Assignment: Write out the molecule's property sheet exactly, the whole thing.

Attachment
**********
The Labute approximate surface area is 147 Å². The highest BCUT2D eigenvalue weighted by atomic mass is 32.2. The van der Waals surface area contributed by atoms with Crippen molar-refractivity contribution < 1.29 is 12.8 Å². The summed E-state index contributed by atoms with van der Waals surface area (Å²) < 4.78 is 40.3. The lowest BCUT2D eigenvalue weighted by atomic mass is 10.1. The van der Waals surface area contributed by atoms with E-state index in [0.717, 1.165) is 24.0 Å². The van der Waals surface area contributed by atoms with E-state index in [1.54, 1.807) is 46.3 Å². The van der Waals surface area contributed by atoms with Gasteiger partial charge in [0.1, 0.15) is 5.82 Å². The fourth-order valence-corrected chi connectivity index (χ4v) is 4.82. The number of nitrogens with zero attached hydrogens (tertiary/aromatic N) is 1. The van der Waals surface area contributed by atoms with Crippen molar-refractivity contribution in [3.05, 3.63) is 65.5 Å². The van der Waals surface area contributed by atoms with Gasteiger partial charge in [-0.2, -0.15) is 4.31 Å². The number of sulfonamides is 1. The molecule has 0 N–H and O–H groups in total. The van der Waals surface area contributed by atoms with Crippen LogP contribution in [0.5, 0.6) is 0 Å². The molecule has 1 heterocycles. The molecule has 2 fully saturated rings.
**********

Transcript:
The Labute approximate surface area is 147 Å². The highest BCUT2D eigenvalue weighted by atomic mass is 32.2. The van der Waals surface area contributed by atoms with Crippen molar-refractivity contribution < 1.29 is 12.8 Å². The summed E-state index contributed by atoms with van der Waals surface area (Å²) < 4.78 is 40.3. The lowest BCUT2D eigenvalue weighted by atomic mass is 10.1. The van der Waals surface area contributed by atoms with E-state index in [0.717, 1.165) is 24.0 Å². The van der Waals surface area contributed by atoms with E-state index in [1.54, 1.807) is 46.3 Å². The van der Waals surface area contributed by atoms with Gasteiger partial charge in [0.1, 0.15) is 5.82 Å². The fourth-order valence-corrected chi connectivity index (χ4v) is 4.82. The number of nitrogens with zero attached hydrogens (tertiary/aromatic N) is 1. The van der Waals surface area contributed by atoms with Crippen molar-refractivity contribution in [3.05, 3.63) is 65.5 Å². The van der Waals surface area contributed by atoms with Gasteiger partial charge in [-0.2, -0.15) is 4.31 Å². The number of sulfonamides is 1. The molecule has 0 N–H and O–H groups in total. The van der Waals surface area contributed by atoms with Crippen LogP contribution in [0.5, 0.6) is 0 Å². The molecule has 1 heterocycles. The molecule has 2 fully saturated rings.